But according to him, the car manufacturer is keeping up with current trends by making these kinds of claims. As in an indestructible all-terrain vehicle. “They hit the side of it with a giant sledgehammer in order to prove that the model doesn’t give way. You can imagine what happens to a person when he is hit by a car that doesn’t budge an inch. That is not going to end well. This criticism is not only directed at Tesla, but at all manufacturers.”

“Consumers also have a responsibility here. When you buy such a thing, you are actually telling the rest of your surroundings: you’re out of luck, I’m driving here. What are these huge cars doing in the city anyway? Studies show that these types of vehicles are more dangerous. Maybe we should also give people who want to play at being Rambo in the city a higher level of liability.”

Lastly, can you find anything positive in this new model?

“Evidently this is what it takes to get people out of their fossilized pickup trucks. So long as there are no proper rules to keep these antisocial tanks out of the city, I’m just glad that there are electric alternatives.”

Two ex-Lightyear employees present budget solar car for city use

Munich already had its own budget solar car, so today a Dutch version will be added especially designed for the city: the Squad (solar quad). The idea came from two former Lightyear employees who wanted to design an affordable solar car for a large group of consumers.

Two passengers can sit next to each other in this 45 km/h solar car and there is enough space for luggage in the boot. The Squad combines the practical convenience of a scooter with the comfort and stability of a city car. Sheet metal and doors have been omitted in order to make the car as light and cheap as possible. The Squad costs almost €6,000.

More about solar cars can be found here.

The solar car can automatically charge up to 9,000 kilometers per year using its own sunroof. This is all it takes for users to drive 30 kilometers or about an hour emission-free every day, according to Squad Mobility’s CEO Robert Hoevers. “Most vehicles in this segment don’t drive much more than 6,000 kilometers each year. But if users need extra range, it can be recharged directly from a regular power outlet. Fully charged, you could drive up to 100 kilometers. Consumers can also opt to order additional battery packs for more range.”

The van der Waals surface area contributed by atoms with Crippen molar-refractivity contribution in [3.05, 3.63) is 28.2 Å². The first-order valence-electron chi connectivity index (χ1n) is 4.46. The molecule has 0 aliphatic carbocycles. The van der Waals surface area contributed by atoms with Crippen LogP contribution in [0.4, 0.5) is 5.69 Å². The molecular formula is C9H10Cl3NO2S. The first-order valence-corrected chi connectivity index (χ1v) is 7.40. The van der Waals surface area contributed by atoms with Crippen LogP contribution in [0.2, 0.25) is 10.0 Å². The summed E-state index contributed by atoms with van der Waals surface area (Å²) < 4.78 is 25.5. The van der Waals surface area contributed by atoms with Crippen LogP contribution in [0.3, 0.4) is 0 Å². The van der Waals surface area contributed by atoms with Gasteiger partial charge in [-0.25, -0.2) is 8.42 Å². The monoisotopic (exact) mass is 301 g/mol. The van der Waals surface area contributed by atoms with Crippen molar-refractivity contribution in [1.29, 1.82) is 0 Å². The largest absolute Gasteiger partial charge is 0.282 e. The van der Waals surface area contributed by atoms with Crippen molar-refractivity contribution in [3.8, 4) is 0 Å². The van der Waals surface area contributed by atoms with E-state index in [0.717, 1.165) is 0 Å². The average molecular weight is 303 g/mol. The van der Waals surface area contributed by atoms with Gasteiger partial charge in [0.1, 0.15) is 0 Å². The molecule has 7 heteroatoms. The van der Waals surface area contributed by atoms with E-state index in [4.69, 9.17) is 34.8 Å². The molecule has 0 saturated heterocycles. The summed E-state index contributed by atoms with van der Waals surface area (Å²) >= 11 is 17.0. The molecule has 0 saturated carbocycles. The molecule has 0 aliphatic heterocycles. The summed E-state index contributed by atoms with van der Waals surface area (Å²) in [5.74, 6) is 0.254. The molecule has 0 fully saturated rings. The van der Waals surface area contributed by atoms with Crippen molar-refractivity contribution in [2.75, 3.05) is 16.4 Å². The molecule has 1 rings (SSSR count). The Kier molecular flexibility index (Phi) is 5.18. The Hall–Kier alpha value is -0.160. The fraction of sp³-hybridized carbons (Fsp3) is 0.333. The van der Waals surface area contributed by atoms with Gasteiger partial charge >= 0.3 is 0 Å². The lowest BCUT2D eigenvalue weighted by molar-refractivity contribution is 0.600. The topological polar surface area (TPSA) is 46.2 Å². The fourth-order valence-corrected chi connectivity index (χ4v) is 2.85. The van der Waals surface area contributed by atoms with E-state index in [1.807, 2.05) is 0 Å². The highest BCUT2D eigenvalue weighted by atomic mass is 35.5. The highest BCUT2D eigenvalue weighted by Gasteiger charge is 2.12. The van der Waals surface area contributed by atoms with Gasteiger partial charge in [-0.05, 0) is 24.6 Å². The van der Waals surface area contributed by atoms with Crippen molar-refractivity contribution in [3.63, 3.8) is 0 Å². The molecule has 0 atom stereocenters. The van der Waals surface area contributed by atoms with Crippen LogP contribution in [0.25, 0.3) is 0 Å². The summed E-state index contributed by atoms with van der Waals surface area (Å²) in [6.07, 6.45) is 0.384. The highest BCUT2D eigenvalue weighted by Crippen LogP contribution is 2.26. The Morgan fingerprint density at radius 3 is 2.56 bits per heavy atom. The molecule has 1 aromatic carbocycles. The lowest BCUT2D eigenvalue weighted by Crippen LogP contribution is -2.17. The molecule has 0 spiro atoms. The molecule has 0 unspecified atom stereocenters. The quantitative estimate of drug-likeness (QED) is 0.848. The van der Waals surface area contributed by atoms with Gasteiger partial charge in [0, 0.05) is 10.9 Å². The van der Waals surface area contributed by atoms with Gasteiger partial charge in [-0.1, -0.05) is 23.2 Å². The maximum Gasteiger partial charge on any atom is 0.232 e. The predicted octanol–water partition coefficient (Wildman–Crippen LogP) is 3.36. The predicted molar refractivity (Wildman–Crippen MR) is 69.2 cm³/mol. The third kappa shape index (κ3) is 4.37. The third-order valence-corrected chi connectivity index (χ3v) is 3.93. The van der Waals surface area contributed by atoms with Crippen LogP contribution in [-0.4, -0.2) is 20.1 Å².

Old cities need new solutions

In Hoevers’ opinion, emissions and congestion are the biggest problems associated with urban mobility. “Our old cities are not equipped for cars. In the Netherlands, we are seeing a trend towards further urbanization, with 90% of city dwellers living in suburbs and surrounding areas. All of these people like to go to the city regularly. For work, school, going out or shopping. This is not feasible in the end. Public transport and cycling are excellent solutions, yet they’re not a good alternative for everyone. For instance when it rains or if you live far from a bus stop or station.”

Parked cars take about 10 square meters of space, he says, while a Squad only needs 2 square meters. ” You can park five Squads on the same spot as one car, crosswise on a parking lot. You don’t have to take open doors into account when parking, that saves space.”

Hoevers works together with Chris Klok and is responsible for the design of the solar car. Together they have more than 40 years of experience in mobility. From scooters to motorcycles, the FIA Formula E, solar cars and even flying cars. “We’ve spent a lot of time on the design of the Squad. The compact dimensions were a major challenge. We wanted to move away from the ‘archetypal car’ in which people move through the city in a small closed-off cage. The objective was to create a more social, interactive experience whereby passengers are involved in the social setting of their urban environment while experiencing comfort and protection from the elements. A complete roll cage with seatbelts and the stability of 4 wheels provide maximum safety for all passengers. Helmets aren’t necessary.”

From A to B quickly, easily, safely

The Squad solar car has also been designed with shared services platforms in mind. Hoevers: “Users of these platforms want to get safely from A to B quickly and easily. Cities are looking for solutions with a minimal use of limited space and the lowest emissions. Automatic charging on solar energy is of course ideal for a shared services platform. The portable, interchangeable batteries minimize the ‘downtime’ that the Squad experiences when charging. In addition, its ruggedness, sturdiness and low maintenance levels are key demands in this market.” Subscription and lease options will be offered from 2020 onward. The aim is to keep the lease price below 100 euros per month.